Mark Niedre: That’s correct. Now we have to be a little careful because this technique allows us to do much better than more conventional optical techniques using what you would call a continuous wave or constantly on laser as opposed to using pulse lasers like we’re doing here. So we can see resolutions down to a millimetre and possibly submillimetre scale. The critical point is that you can actually use targeted fluorescent probes targeted molecular probes which are showing very specific molecular information, and that’s what’s really exciting about the combination of the two techniques. One is that the development of targeted fluorescent probes and the other is advanced optical imaging techniques.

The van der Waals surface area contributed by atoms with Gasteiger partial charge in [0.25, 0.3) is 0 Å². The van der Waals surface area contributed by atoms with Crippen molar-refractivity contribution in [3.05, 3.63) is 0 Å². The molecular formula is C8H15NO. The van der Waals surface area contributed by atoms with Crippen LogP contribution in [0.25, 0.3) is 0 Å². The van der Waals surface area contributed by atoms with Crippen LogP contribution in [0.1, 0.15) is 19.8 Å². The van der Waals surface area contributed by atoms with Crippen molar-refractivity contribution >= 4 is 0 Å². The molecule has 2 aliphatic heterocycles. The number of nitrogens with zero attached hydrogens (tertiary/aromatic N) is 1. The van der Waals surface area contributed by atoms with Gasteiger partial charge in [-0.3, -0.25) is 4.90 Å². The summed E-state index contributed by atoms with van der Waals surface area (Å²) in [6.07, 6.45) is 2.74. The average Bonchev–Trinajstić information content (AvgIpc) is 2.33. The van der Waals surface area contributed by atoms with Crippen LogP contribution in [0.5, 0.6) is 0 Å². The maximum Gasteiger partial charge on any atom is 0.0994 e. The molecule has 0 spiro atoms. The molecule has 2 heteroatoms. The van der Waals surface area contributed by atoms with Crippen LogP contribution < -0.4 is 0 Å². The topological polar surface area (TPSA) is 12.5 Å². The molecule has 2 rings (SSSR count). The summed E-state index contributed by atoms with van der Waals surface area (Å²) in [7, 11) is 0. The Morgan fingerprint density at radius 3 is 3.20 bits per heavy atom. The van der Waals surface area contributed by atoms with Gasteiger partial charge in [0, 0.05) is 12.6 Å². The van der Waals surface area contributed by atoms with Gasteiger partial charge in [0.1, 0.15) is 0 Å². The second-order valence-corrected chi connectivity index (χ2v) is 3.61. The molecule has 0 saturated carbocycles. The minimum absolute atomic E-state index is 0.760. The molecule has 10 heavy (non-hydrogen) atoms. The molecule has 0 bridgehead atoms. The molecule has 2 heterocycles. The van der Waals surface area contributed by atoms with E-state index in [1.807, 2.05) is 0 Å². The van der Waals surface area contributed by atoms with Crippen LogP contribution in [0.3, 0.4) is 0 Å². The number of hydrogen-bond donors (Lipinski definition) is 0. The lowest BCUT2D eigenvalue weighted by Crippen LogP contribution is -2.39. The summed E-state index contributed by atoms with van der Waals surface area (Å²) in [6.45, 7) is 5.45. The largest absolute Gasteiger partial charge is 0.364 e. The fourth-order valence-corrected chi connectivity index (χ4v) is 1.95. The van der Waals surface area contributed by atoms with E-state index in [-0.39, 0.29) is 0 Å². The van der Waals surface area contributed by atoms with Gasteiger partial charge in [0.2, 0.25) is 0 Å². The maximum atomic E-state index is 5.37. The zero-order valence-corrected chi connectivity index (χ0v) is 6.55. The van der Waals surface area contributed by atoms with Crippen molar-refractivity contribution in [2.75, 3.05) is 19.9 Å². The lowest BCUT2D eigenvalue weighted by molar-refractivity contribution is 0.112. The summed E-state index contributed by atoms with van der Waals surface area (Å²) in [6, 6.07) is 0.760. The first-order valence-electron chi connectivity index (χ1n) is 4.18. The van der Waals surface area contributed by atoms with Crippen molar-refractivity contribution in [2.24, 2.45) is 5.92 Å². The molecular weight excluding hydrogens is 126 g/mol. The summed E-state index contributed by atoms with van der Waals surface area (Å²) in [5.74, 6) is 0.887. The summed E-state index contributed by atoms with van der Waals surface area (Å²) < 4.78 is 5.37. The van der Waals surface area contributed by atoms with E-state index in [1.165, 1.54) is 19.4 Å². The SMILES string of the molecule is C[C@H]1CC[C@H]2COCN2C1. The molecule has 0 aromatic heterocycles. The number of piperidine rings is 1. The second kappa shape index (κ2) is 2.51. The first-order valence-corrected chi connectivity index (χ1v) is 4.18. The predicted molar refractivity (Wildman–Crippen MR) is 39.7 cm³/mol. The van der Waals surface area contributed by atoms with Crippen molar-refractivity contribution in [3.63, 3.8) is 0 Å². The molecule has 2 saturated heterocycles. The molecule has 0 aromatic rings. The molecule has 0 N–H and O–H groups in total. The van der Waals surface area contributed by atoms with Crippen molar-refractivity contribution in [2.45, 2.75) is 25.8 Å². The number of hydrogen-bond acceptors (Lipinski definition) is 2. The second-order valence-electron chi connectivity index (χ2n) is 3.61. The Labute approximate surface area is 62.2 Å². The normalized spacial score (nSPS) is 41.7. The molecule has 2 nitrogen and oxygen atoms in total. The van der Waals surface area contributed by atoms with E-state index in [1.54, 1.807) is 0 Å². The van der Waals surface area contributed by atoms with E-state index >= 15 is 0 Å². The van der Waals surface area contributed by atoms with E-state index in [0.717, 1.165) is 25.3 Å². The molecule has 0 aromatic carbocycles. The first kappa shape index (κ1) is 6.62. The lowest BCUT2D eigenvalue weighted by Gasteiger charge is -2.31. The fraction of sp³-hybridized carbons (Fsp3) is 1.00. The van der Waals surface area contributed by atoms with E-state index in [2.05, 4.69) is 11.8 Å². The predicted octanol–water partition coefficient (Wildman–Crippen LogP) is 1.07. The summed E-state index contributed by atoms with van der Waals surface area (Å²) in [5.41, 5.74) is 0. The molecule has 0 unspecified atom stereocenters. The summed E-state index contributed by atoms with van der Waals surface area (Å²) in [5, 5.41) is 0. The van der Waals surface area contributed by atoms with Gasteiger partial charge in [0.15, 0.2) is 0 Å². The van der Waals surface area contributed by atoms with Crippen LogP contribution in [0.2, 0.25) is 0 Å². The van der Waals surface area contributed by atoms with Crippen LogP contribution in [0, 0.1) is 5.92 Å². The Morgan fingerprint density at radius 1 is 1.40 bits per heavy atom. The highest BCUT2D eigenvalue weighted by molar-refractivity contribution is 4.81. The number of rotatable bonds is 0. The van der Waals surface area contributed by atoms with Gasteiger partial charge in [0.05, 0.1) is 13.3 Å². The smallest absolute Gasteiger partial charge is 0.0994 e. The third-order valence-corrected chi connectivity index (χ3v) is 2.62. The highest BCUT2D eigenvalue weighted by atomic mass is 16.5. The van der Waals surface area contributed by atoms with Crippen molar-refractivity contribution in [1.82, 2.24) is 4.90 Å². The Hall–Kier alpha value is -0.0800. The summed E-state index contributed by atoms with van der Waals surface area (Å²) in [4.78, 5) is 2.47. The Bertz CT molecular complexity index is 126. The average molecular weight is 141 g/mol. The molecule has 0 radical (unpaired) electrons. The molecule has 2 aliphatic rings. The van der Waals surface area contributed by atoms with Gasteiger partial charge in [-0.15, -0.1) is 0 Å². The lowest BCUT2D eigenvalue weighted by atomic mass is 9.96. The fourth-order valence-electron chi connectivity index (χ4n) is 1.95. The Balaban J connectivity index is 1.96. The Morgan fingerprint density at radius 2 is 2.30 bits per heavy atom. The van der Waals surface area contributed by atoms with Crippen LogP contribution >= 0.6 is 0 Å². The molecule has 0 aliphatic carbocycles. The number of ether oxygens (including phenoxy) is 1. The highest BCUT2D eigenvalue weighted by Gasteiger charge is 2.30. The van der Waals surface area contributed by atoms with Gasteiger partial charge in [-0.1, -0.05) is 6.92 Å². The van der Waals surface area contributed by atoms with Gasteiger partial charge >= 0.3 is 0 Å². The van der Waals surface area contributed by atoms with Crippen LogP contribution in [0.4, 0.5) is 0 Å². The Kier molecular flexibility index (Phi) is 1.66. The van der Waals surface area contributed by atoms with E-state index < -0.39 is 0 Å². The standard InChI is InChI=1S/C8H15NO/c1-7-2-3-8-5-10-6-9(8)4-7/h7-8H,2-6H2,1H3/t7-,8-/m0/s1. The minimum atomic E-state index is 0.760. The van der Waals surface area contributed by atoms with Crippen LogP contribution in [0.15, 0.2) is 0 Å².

Chris Smith: Now one of the criticisms levelled at existing imaging techniques, like X-rays, is that they can damage tissues. Now you’re not cooking your mice with these lasers presumably?

Mark Niedre: That is correct. No, this is a very safe level of optical exposure, and in fact that’s one of the big advantages of using optical techniques is that optical radiation is non-ionising and it's extremely safe, provided it's below a certain threshold, where you start to have heating effects, and we’re well below that, so it's a very safe technique.

Chris Smith: Mark Niedre of Northeastern University in Boston shedding some light on a new way to see inside the body.

Extracted from an edition of Breaking Science originally broadcast November 2008. Listen to the full episode online.